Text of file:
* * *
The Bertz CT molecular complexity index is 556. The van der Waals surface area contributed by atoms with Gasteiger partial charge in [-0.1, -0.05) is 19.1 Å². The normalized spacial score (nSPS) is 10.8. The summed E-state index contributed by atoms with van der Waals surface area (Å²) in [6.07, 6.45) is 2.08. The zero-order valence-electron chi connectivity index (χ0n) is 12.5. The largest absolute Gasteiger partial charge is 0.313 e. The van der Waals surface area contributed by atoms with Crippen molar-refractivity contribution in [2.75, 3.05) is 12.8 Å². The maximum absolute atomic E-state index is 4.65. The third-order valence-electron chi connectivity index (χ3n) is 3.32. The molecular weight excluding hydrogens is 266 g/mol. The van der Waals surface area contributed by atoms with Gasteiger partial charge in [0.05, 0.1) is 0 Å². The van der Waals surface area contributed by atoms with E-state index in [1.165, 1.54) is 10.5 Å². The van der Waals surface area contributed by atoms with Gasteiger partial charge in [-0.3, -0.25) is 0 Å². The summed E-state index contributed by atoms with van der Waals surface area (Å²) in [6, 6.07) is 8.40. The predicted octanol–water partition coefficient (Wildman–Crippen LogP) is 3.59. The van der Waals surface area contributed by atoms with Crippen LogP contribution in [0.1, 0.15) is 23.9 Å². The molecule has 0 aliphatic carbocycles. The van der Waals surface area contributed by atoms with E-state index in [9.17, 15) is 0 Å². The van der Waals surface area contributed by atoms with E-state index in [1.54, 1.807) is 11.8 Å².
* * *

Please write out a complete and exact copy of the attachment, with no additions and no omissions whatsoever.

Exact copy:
The Bertz CT molecular complexity index is 556. The van der Waals surface area contributed by atoms with Gasteiger partial charge in [-0.1, -0.05) is 19.1 Å². The normalized spacial score (nSPS) is 10.8. The summed E-state index contributed by atoms with van der Waals surface area (Å²) in [6.07, 6.45) is 2.08. The zero-order valence-electron chi connectivity index (χ0n) is 12.5. The largest absolute Gasteiger partial charge is 0.313 e. The van der Waals surface area contributed by atoms with Crippen molar-refractivity contribution in [2.75, 3.05) is 12.8 Å². The maximum absolute atomic E-state index is 4.65. The third-order valence-electron chi connectivity index (χ3n) is 3.32. The molecular weight excluding hydrogens is 266 g/mol. The van der Waals surface area contributed by atoms with Gasteiger partial charge in [0.05, 0.1) is 0 Å². The van der Waals surface area contributed by atoms with E-state index in [1.165, 1.54) is 10.5 Å². The van der Waals surface area contributed by atoms with Gasteiger partial charge in [-0.3, -0.25) is 0 Å². The summed E-state index contributed by atoms with van der Waals surface area (Å²) in [6, 6.07) is 8.40. The predicted octanol–water partition coefficient (Wildman–Crippen LogP) is 3.59. The van der Waals surface area contributed by atoms with Crippen LogP contribution in [0.1, 0.15) is 23.9 Å². The molecule has 0 aliphatic carbocycles. The van der Waals surface area contributed by atoms with E-state index in [9.17, 15) is 0 Å². The van der Waals surface area contributed by atoms with E-state index in [1.54, 1.807) is 11.8 Å².